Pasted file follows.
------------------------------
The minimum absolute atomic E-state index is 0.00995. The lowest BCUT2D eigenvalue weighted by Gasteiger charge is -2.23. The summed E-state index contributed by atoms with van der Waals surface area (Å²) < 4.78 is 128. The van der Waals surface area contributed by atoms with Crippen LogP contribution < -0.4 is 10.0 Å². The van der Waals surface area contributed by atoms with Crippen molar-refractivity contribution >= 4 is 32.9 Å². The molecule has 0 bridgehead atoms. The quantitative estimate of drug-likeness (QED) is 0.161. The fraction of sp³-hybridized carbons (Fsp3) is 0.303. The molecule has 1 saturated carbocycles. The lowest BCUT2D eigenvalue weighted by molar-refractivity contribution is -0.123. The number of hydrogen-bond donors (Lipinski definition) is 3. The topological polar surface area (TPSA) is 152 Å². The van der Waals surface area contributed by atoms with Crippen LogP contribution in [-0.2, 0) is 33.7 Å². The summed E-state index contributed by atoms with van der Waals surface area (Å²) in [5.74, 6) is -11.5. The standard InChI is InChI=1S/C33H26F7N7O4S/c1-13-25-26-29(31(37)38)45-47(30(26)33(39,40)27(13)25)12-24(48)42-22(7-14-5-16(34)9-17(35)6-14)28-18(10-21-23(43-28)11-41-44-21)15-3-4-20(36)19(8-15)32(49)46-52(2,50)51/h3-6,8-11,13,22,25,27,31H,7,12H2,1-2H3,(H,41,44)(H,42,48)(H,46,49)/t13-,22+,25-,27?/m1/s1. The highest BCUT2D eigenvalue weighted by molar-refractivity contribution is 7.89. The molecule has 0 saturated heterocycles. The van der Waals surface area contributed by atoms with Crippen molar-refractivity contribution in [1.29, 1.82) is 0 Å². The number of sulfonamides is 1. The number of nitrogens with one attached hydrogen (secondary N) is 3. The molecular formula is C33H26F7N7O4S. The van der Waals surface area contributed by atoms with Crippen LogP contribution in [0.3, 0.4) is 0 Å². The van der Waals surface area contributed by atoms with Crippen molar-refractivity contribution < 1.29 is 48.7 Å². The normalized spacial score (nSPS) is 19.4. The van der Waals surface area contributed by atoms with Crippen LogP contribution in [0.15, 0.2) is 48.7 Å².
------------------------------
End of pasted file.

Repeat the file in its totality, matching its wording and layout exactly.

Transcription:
The minimum absolute atomic E-state index is 0.00995. The lowest BCUT2D eigenvalue weighted by Gasteiger charge is -2.23. The summed E-state index contributed by atoms with van der Waals surface area (Å²) < 4.78 is 128. The van der Waals surface area contributed by atoms with Crippen LogP contribution < -0.4 is 10.0 Å². The van der Waals surface area contributed by atoms with Crippen molar-refractivity contribution >= 4 is 32.9 Å². The molecule has 0 bridgehead atoms. The quantitative estimate of drug-likeness (QED) is 0.161. The fraction of sp³-hybridized carbons (Fsp3) is 0.303. The molecule has 1 saturated carbocycles. The lowest BCUT2D eigenvalue weighted by molar-refractivity contribution is -0.123. The number of hydrogen-bond donors (Lipinski definition) is 3. The topological polar surface area (TPSA) is 152 Å². The van der Waals surface area contributed by atoms with Crippen LogP contribution in [-0.2, 0) is 33.7 Å². The summed E-state index contributed by atoms with van der Waals surface area (Å²) in [5.74, 6) is -11.5. The standard InChI is InChI=1S/C33H26F7N7O4S/c1-13-25-26-29(31(37)38)45-47(30(26)33(39,40)27(13)25)12-24(48)42-22(7-14-5-16(34)9-17(35)6-14)28-18(10-21-23(43-28)11-41-44-21)15-3-4-20(36)19(8-15)32(49)46-52(2,50)51/h3-6,8-11,13,22,25,27,31H,7,12H2,1-2H3,(H,41,44)(H,42,48)(H,46,49)/t13-,22+,25-,27?/m1/s1. The highest BCUT2D eigenvalue weighted by molar-refractivity contribution is 7.89. The molecule has 0 saturated heterocycles. The van der Waals surface area contributed by atoms with Crippen molar-refractivity contribution in [1.29, 1.82) is 0 Å². The number of sulfonamides is 1. The number of nitrogens with one attached hydrogen (secondary N) is 3. The molecular formula is C33H26F7N7O4S. The van der Waals surface area contributed by atoms with Crippen LogP contribution in [0.3, 0.4) is 0 Å². The van der Waals surface area contributed by atoms with Crippen molar-refractivity contribution < 1.29 is 48.7 Å². The normalized spacial score (nSPS) is 19.4. The van der Waals surface area contributed by atoms with Crippen LogP contribution in [0.15, 0.2) is 48.7 Å².